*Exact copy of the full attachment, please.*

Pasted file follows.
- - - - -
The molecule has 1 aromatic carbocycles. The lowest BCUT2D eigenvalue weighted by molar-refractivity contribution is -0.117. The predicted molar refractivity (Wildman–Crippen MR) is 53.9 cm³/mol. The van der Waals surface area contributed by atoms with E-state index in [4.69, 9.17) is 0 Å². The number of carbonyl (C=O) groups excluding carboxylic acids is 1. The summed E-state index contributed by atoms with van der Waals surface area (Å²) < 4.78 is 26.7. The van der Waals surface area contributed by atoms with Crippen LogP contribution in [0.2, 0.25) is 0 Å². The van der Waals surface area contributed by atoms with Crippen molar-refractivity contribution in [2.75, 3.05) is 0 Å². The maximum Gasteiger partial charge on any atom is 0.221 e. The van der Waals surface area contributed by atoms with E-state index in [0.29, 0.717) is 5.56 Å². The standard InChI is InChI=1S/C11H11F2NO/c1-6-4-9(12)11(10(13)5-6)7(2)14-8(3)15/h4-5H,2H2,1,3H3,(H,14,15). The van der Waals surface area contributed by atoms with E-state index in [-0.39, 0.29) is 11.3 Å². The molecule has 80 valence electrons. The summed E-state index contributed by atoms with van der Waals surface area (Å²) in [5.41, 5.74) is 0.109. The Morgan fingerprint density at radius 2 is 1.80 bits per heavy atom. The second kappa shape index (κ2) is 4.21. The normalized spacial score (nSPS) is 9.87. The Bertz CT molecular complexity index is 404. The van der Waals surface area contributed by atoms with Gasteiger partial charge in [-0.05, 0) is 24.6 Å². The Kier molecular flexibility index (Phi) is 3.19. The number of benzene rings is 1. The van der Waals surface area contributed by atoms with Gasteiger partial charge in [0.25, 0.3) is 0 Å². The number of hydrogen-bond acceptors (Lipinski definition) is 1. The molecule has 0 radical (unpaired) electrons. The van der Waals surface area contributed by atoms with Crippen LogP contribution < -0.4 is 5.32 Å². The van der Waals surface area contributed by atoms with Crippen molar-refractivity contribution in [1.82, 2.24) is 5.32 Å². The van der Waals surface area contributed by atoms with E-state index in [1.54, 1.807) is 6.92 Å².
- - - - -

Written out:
The molecule has 1 aromatic carbocycles. The lowest BCUT2D eigenvalue weighted by molar-refractivity contribution is -0.117. The predicted molar refractivity (Wildman–Crippen MR) is 53.9 cm³/mol. The van der Waals surface area contributed by atoms with E-state index in [4.69, 9.17) is 0 Å². The number of carbonyl (C=O) groups excluding carboxylic acids is 1. The summed E-state index contributed by atoms with van der Waals surface area (Å²) < 4.78 is 26.7. The van der Waals surface area contributed by atoms with Crippen LogP contribution in [0.2, 0.25) is 0 Å². The van der Waals surface area contributed by atoms with Crippen molar-refractivity contribution in [2.75, 3.05) is 0 Å². The maximum Gasteiger partial charge on any atom is 0.221 e. The van der Waals surface area contributed by atoms with E-state index in [0.29, 0.717) is 5.56 Å². The standard InChI is InChI=1S/C11H11F2NO/c1-6-4-9(12)11(10(13)5-6)7(2)14-8(3)15/h4-5H,2H2,1,3H3,(H,14,15). The van der Waals surface area contributed by atoms with E-state index in [-0.39, 0.29) is 11.3 Å². The molecule has 80 valence electrons. The summed E-state index contributed by atoms with van der Waals surface area (Å²) in [5.41, 5.74) is 0.109. The Morgan fingerprint density at radius 2 is 1.80 bits per heavy atom. The second kappa shape index (κ2) is 4.21. The normalized spacial score (nSPS) is 9.87. The Bertz CT molecular complexity index is 404. The van der Waals surface area contributed by atoms with Gasteiger partial charge in [-0.05, 0) is 24.6 Å². The Kier molecular flexibility index (Phi) is 3.19. The number of benzene rings is 1. The van der Waals surface area contributed by atoms with Gasteiger partial charge in [0.25, 0.3) is 0 Å². The number of hydrogen-bond acceptors (Lipinski definition) is 1. The molecule has 0 radical (unpaired) electrons. The van der Waals surface area contributed by atoms with Crippen LogP contribution < -0.4 is 5.32 Å². The van der Waals surface area contributed by atoms with Crippen molar-refractivity contribution in [1.82, 2.24) is 5.32 Å². The van der Waals surface area contributed by atoms with E-state index in [1.54, 1.807) is 6.92 Å².